With cases dropping significantly earlier this year, state officials sought to incentivize schools swiftly reopening for in-person instruction in the spring. State funding hinged on schools reopening by April 1, a deadline that all three of Mountain View's local school districts met. Though the Mountain View-Los Altos High School District officially resumed in-person classes on April 19, the district's so-called stable groups met the state's criteria for funding.

Mountain View-Los Altos had one student test positive in the first week. District officials did not immediately respond to requests for more information.

More information on the Mountain View Whisman School District's COVID-19 guidelines and protocols can be found online.

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Mountain View Whisman students sent home after children test positive for COVID-19

by / Mountain View Voice

Uploaded: Tue, May 4, 2021, 1:30 pm

Students at three schools in the Mountain View Whisman School District have been ordered to stay home and quarantine this week after someone tested positive for COVID-19 at each campus, marking a surge in positive cases since in-person instruction resumed.

The district received notice on Friday that a student attending Landels Elementary School tested positive for COVID-19, according to district spokeswoman Shelly Hausman. The next day, two students at Monta Loma Elementary tested positive. And on Monday, a student at Mariano Castro Elementary School was confirmed to have tested positive for the virus.

In an email to parents Saturday night, district officials warned that either a student or staff member at Monta Loma tested positive for COVID-19, and that those who went to campus last week and came in close contact with the person must stay home. Children who were exposed to the sick student have been asked to quarantine for 10 days, reverting back to remote learning via Zoom.

A total of 28 students at Landels have been asked to quarantine, along with 12 students at Monta Loma and 11 students at Castro.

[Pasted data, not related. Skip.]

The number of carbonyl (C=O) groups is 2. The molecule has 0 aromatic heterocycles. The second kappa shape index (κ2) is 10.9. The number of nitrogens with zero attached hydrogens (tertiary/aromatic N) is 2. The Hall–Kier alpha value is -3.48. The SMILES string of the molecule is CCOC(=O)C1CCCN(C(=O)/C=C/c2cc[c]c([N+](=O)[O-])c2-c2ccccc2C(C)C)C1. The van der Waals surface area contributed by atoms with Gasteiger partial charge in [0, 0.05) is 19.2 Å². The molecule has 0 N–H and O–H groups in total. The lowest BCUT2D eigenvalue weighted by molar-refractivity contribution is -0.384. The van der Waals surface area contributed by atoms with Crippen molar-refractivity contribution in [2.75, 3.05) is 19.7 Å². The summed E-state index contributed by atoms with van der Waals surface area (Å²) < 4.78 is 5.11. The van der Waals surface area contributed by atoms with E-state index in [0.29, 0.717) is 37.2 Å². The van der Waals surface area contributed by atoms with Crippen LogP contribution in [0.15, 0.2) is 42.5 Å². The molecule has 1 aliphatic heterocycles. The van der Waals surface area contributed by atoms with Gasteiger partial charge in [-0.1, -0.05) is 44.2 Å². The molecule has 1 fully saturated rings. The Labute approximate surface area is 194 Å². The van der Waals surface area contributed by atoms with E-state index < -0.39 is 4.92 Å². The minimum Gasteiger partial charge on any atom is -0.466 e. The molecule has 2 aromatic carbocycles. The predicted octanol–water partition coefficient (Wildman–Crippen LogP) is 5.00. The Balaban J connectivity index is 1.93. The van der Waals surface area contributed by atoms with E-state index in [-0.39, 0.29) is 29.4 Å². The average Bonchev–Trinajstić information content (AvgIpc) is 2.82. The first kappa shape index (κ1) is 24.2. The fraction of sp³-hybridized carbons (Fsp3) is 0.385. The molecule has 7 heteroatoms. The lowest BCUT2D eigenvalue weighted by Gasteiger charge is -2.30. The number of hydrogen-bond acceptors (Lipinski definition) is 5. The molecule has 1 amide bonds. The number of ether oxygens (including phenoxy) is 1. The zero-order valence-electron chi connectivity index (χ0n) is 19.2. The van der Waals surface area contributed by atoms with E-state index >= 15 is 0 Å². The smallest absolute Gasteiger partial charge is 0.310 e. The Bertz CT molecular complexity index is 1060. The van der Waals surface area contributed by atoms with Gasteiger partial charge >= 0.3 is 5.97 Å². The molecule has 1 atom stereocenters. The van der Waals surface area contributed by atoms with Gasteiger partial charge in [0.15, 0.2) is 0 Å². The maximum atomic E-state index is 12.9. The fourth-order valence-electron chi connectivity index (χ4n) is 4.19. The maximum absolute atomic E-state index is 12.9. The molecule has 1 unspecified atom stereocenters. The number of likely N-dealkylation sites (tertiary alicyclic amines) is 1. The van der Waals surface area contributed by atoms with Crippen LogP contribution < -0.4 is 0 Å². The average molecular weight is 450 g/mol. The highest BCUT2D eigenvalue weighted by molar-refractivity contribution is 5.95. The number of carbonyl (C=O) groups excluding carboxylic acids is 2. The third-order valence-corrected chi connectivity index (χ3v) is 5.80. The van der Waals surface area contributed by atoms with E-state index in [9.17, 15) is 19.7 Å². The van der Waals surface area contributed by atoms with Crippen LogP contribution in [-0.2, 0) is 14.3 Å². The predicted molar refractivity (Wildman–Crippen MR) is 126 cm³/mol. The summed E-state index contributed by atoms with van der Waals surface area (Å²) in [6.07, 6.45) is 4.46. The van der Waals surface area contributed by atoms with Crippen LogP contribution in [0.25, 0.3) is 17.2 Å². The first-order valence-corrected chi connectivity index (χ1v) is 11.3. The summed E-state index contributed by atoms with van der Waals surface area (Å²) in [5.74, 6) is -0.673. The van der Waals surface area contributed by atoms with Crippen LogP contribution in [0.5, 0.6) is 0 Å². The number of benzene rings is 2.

Families with quarantined children who show symptoms of COVID-19 are being asked to get a COVID-19 test immediately, while those who are asymptomatic are asked to schedule a test six days after the last exposure. The affected classroom cohort must remain off campus until at least May 7, and are scheduled to return on May 10.

The mandatory quarantine is among the tight protocols in effect to prevent a COVID-19 outbreak in public schools since reopening for in-person instruction in March. Mountain View Whisman is hardly an anomaly, as kids and staff are frequently testing positive for the virus in reopened schools throughout the Bay Area. Since the start of the school year in August, 15 students in the district have tested positive, and 126 students have been quarantined as a precautionary measure.

District officials believe the recent increase in COVID-19 cases among students may have to do with spring break and an increase in gatherings, which could be boosting the transmission of the virus and forcing more students back to remote learning.

"It's important that people know that the pandemic is not over yet and it's of utmost importance that people continue to wear masks -- especially unvaccinated kids -- wash hands, and keep distance," Hausman said.

Landels Elementary School has the highest number of students quarantined to date with 38, followed by Castro Elementary at 30 and Monta Loma at 24. Five students have tested positive for COVID-19 at Castro, the highest of all the school sites, while the lowest exposure has been at Huff Elementary with just one staff member testing positive and two people quarantined.

A total of 23 staff have tested positive and 61 have had to quarantine since August last year, though the number includes district office staff and those who do not work directly with students. Staff who have been vaccinated generally do not have to quarantine after possible exposure to the virus.

Though in-person instruction began in mid-March, it took until April 26 for the first COVID-19 case on campus to force students into quarantine. At the time, 10 people at Crittenden Middle School were quarantined.

The neighboring Sunnyvale school district is reporting significantly fewer COVID-19 cases so far, with four students who are participating in in-person instruction testing positive since January. In Palo Alto Unified -- which is twice the size of Mountain View Whisman, started in-person instruction earlier and includes high school students -- there have been 32 students and 34 staff who have tested positive since January.

County health rules require school districts to report new cases of COVID-19 within four hours, and take preventative action to avoid an outbreak of three or more cases linked to exposure at a school. The hurdle for a school closure is fairly high, requiring an outbreak in at least 25% of student cohorts within a 14-day period or a sequence of outbreaks that affects at least 5% of the student body.